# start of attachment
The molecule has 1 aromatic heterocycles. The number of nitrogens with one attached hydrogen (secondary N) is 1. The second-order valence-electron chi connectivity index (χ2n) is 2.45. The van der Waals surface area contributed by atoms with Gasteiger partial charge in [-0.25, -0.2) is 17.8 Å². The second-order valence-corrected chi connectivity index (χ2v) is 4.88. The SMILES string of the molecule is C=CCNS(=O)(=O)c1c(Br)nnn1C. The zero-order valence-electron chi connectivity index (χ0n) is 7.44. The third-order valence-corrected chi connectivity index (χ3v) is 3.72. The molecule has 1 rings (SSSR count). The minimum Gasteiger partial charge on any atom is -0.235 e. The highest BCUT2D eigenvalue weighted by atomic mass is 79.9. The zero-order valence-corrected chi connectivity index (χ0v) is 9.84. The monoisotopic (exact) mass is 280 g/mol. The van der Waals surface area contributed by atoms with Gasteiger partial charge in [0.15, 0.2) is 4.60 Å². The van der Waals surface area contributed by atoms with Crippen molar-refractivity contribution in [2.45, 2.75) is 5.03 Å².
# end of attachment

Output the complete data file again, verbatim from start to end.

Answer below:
The molecule has 1 aromatic heterocycles. The number of nitrogens with one attached hydrogen (secondary N) is 1. The second-order valence-electron chi connectivity index (χ2n) is 2.45. The van der Waals surface area contributed by atoms with Gasteiger partial charge in [-0.25, -0.2) is 17.8 Å². The second-order valence-corrected chi connectivity index (χ2v) is 4.88. The SMILES string of the molecule is C=CCNS(=O)(=O)c1c(Br)nnn1C. The zero-order valence-electron chi connectivity index (χ0n) is 7.44. The third-order valence-corrected chi connectivity index (χ3v) is 3.72. The molecule has 1 rings (SSSR count). The minimum Gasteiger partial charge on any atom is -0.235 e. The highest BCUT2D eigenvalue weighted by atomic mass is 79.9. The zero-order valence-corrected chi connectivity index (χ0v) is 9.84. The monoisotopic (exact) mass is 280 g/mol. The van der Waals surface area contributed by atoms with Gasteiger partial charge in [0.15, 0.2) is 4.60 Å². The van der Waals surface area contributed by atoms with Crippen molar-refractivity contribution in [2.45, 2.75) is 5.03 Å².